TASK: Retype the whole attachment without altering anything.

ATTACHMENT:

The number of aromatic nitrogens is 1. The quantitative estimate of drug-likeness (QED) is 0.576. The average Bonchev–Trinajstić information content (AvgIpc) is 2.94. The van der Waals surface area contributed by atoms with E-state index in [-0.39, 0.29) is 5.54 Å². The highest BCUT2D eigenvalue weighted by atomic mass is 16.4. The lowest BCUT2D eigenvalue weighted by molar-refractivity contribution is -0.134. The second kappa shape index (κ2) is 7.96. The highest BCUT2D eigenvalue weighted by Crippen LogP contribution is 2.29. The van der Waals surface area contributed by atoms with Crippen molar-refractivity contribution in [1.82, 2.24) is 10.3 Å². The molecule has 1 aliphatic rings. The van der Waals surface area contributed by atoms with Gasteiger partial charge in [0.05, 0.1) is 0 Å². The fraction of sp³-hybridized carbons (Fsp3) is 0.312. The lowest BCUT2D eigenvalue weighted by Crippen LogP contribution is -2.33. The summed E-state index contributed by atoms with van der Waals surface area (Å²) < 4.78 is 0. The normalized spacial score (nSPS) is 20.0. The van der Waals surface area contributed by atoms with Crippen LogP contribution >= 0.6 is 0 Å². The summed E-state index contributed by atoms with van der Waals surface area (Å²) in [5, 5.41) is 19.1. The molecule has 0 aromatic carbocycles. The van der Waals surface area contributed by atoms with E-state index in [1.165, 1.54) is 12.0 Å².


The number of aromatic nitrogens is 1. The quantitative estimate of drug-likeness (QED) is 0.576. The average Bonchev–Trinajstić information content (AvgIpc) is 2.94. The van der Waals surface area contributed by atoms with E-state index in [-0.39, 0.29) is 5.54 Å². The highest BCUT2D eigenvalue weighted by atomic mass is 16.4. The lowest BCUT2D eigenvalue weighted by molar-refractivity contribution is -0.134. The second kappa shape index (κ2) is 7.96. The highest BCUT2D eigenvalue weighted by Crippen LogP contribution is 2.29. The van der Waals surface area contributed by atoms with Crippen molar-refractivity contribution in [1.82, 2.24) is 10.3 Å². The molecule has 1 aliphatic rings. The van der Waals surface area contributed by atoms with Gasteiger partial charge in [0.05, 0.1) is 0 Å². The fraction of sp³-hybridized carbons (Fsp3) is 0.312. The lowest BCUT2D eigenvalue weighted by Crippen LogP contribution is -2.33. The summed E-state index contributed by atoms with van der Waals surface area (Å²) < 4.78 is 0. The normalized spacial score (nSPS) is 20.0. The van der Waals surface area contributed by atoms with Crippen LogP contribution >= 0.6 is 0 Å². The summed E-state index contributed by atoms with van der Waals surface area (Å²) in [5, 5.41) is 19.1. The molecule has 0 aromatic carbocycles. The van der Waals surface area contributed by atoms with E-state index in [1.165, 1.54) is 12.0 Å².